Background: Hemorrhage continues to be a leading cause of death from trauma sustained both in combat and in the civilian setting. New models of hemorrhage may add value in both improving our understanding of the physiologic responses to severe bleeding and as platforms to develop and test new monitoring and therapeutic techniques. We examined changes in oxygen transport produced by central volume redistribution in humans using lower body negative pressure (LBNP) as a potential mimetic of hemorrhage.
Methods and results: In 20 healthy volunteers, systemic oxygen delivery and oxygen consumption, skeletal muscle oxygenation and oral mucosa perfusion were measured over increasing levels of LBNP to the point of hemodynamic decompensation. With sequential reductions in central blood volume, progressive reductions in oxygen delivery and tissue oxygenation and perfusion parameters were noted, while no changes were observed in systemic oxygen uptake or markers of anaerobic metabolism in the blood (e.g., lactate, base excess). While blood pressure decreased and heart rate increased during LBNP, these changes occurred later than the reductions in tissue oxygenation and perfusion.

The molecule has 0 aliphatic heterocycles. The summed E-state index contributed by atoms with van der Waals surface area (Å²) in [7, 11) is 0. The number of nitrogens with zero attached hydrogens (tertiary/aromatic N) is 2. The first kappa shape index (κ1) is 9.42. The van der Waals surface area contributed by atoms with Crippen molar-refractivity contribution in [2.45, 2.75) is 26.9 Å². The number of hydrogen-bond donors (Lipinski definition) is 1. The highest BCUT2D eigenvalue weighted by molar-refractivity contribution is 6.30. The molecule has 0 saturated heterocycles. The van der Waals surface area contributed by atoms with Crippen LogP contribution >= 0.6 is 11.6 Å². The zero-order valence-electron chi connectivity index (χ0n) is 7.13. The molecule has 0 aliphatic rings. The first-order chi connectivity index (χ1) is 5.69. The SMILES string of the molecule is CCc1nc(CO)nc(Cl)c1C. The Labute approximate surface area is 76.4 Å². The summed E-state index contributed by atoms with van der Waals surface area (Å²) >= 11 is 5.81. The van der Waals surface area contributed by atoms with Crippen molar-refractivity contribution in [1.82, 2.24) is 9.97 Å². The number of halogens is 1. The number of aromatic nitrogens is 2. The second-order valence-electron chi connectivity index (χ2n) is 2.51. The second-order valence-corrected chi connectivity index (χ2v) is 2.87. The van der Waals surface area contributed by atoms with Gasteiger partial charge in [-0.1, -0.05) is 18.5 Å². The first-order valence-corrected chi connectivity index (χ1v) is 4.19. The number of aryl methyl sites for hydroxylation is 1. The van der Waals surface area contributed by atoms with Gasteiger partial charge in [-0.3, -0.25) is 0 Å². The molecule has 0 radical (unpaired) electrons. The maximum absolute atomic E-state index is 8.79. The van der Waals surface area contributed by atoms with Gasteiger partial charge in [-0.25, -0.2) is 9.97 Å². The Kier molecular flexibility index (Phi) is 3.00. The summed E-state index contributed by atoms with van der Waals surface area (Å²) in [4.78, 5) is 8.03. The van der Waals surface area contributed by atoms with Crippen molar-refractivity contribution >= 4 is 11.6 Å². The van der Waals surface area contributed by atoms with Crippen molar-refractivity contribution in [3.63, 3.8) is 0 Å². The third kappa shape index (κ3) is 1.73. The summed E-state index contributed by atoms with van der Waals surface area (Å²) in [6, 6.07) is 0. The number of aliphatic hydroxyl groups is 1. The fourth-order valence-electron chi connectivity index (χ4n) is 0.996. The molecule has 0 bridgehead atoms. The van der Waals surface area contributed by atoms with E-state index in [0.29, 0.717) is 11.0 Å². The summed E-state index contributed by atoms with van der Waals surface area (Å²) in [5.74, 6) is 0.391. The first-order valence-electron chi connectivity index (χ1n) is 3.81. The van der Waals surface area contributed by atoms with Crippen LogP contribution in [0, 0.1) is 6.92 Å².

Conclusions: These findings indicate that LBNP induces changes in oxygen transport consistent with the compensatory phase of hemorrhage, but that a frank state of shock (delivery-dependent oxygen consumption) does not occur. LBNP may therefore serve as a model to better understand a variety of compensatory physiological changes that occur during the pre-shock phase of hemorrhage in conscious humans. As such, LBNP may be a useful platform from which to develop and test new monitoring capabilities for identifying the need for intervention during the early phases of hemorrhage to prevent a patient's progression to overt shock.
Copyright 2010 Elsevier Ireland Ltd. All rights reserved.